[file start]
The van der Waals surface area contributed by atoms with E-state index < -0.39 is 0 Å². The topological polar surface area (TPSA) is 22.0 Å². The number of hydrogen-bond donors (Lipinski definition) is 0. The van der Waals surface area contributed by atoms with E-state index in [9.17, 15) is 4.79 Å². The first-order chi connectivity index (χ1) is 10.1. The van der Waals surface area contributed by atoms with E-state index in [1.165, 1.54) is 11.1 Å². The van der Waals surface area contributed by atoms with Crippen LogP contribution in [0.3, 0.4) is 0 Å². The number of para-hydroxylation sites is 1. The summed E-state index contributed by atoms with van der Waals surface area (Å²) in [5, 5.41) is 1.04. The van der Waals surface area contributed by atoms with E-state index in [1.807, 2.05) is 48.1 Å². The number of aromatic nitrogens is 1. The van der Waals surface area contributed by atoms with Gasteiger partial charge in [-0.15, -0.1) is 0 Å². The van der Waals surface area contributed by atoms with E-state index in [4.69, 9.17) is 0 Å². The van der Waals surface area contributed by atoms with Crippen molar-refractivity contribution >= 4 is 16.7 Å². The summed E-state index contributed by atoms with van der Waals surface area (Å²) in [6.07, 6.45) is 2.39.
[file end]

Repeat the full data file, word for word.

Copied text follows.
The van der Waals surface area contributed by atoms with E-state index < -0.39 is 0 Å². The topological polar surface area (TPSA) is 22.0 Å². The number of hydrogen-bond donors (Lipinski definition) is 0. The van der Waals surface area contributed by atoms with E-state index in [9.17, 15) is 4.79 Å². The first-order chi connectivity index (χ1) is 10.1. The van der Waals surface area contributed by atoms with E-state index in [1.165, 1.54) is 11.1 Å². The van der Waals surface area contributed by atoms with Crippen LogP contribution in [0.3, 0.4) is 0 Å². The number of para-hydroxylation sites is 1. The summed E-state index contributed by atoms with van der Waals surface area (Å²) in [5, 5.41) is 1.04. The van der Waals surface area contributed by atoms with E-state index in [1.807, 2.05) is 48.1 Å². The number of aromatic nitrogens is 1. The van der Waals surface area contributed by atoms with Gasteiger partial charge in [-0.15, -0.1) is 0 Å². The van der Waals surface area contributed by atoms with E-state index in [4.69, 9.17) is 0 Å². The van der Waals surface area contributed by atoms with Crippen molar-refractivity contribution >= 4 is 16.7 Å². The summed E-state index contributed by atoms with van der Waals surface area (Å²) in [6.07, 6.45) is 2.39.